A draft checklist has been developed as part of the odour response protocol (recommendation 4), which is being tested through a pilot project that began on November 1, 2017. See recommendation 4 for more details.
Recommendation 9: Assess fixed- and fugitive-emission sources, focusing on the parameters in the air quality focal parameter list (section 6.6.4 of the report) and on polycyclic aromatic hydrocarbons in order to develop a roadmap for a systematic process for examining the dominant emission sources of the parameters in the focal parameter list.
The subcommittee has reviewed current emission studies and existing monitoring results and measurements to better understand potential emission and odour sources. The next step is to assess and prioritize information gaps to examine dominant emission sources of the parameters in the focal parameter list.
Recommendation 13: Assess the health implications on the Fort McKay community based on the ambient monitoring results, specifically the parameters in the air quality and odorant focal parameter lists (section 6.6.4 of the report) that were in concentrations greater than standards, limits, objectives, and thresholds. The assessment must consider limitations in the data, how applicable the thresholds are to human health, and what it means to the community when parameters are exceeded.
Alberta Health continues to engage with Fort McKay to determine the scope of this recommendation.
Lead: Alberta Health
Recommendation 14: Establish an integrated, consistent approach to air quality monitoring from source (industry emissions) to fenceline (Mildred Lake – AMS02, Mannix – AMS05, Lower Camp – AMS11) to ambient monitoring stations (AMS01 and Oski-ôtin). Changes to monitoring should consider contaminants on the air quality focal parameter list (section 6.6.4). Consider polycyclic aromatic hydrocarbons in future monitoring plans.
AER and AEP will co-chair a subcommittee to address recommendations 14 and 15. Work will include reviewing the way contaminants are monitored at air-monitoring stations in and around Fort McKay. The first subcommittee meeting is expected to be held in January.
Recommendation 15: Improve the consistency in monitoring H2S and total reduced sulphur, including examining individual sulphur compounds under the oil sands’ ambient air monitoring network.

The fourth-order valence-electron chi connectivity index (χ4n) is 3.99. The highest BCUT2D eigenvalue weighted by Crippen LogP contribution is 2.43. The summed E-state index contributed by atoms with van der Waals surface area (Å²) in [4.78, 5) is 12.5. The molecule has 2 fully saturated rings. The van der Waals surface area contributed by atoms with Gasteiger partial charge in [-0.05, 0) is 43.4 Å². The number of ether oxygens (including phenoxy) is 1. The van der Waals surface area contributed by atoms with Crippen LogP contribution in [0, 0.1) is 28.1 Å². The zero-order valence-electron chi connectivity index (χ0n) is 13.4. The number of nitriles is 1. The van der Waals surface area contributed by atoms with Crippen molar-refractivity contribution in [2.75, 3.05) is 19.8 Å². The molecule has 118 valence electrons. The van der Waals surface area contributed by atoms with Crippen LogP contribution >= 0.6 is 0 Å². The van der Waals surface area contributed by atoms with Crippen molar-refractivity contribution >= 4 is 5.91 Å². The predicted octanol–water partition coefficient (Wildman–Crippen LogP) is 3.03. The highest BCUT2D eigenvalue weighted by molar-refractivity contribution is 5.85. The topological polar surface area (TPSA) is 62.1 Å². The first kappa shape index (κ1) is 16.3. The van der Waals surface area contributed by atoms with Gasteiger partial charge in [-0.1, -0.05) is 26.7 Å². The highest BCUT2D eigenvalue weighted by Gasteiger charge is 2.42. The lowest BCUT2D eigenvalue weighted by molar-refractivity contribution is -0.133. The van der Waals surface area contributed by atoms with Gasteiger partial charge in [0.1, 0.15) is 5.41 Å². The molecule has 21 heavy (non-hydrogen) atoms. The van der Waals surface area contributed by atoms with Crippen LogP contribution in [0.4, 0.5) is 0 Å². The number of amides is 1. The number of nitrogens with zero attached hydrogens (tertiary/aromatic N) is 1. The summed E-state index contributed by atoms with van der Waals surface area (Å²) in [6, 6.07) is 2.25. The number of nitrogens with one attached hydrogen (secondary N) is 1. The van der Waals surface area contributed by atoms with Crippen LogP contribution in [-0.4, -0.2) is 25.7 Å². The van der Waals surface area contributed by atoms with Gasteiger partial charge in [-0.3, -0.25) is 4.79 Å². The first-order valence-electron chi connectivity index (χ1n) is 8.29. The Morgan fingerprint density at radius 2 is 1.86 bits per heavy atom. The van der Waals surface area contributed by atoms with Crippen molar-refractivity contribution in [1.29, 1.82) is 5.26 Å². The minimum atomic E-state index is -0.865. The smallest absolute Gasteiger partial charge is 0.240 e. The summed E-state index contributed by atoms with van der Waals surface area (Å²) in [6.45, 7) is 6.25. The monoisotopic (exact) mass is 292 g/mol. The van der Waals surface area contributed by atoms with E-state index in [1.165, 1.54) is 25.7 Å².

See recommendation 14.
Recommendation 16: Develop and apply ambient air quality policy for parameters that do not have AAAQOs in the areas of odour, ecology, and human health.
Fort McKay AQOAC members are gathering feedback from their respective organizations on potential policy options for managing contaminants identified in the Fort McKay Recurrent Human Health Complaints Technical Synthesis. The feedback will be discussed by the Fort McKay AQOAC in January 2018.
The following recommendations are expected to be implemented starting 2018 because they depend on the implementation of other recommendations.
Recommendation 6: Provide policy guidance on the use and application of odour thresholds in the Fort McKay community, and clarify how the AER uses environmental protection orders under the Environmental Protection and Enhancement Act (EPEA)to address offensive odours.
Recommendation 10: Conduct a targeted examination of emissions control based on the findings from recommendation 9, and implement the controls through a multiyear continuous improvement program.
Recommendation 11: Consider odours generated by project activities when modelling air dispersion for EPEA applications and environmental impact assessments, and review the Air Quality Model Guideline to improve the consistency, among operators, of air dispersion modelling for odours.
Recommendation 12: Review reporting requirements for oil sands EPEA approvals in order to improve the consistency of monthly and annual reporting, units of measurements, and quality assurance and quality control; to include additional parameters with AAAQOs; and to consider transparency and public access to the industry reports.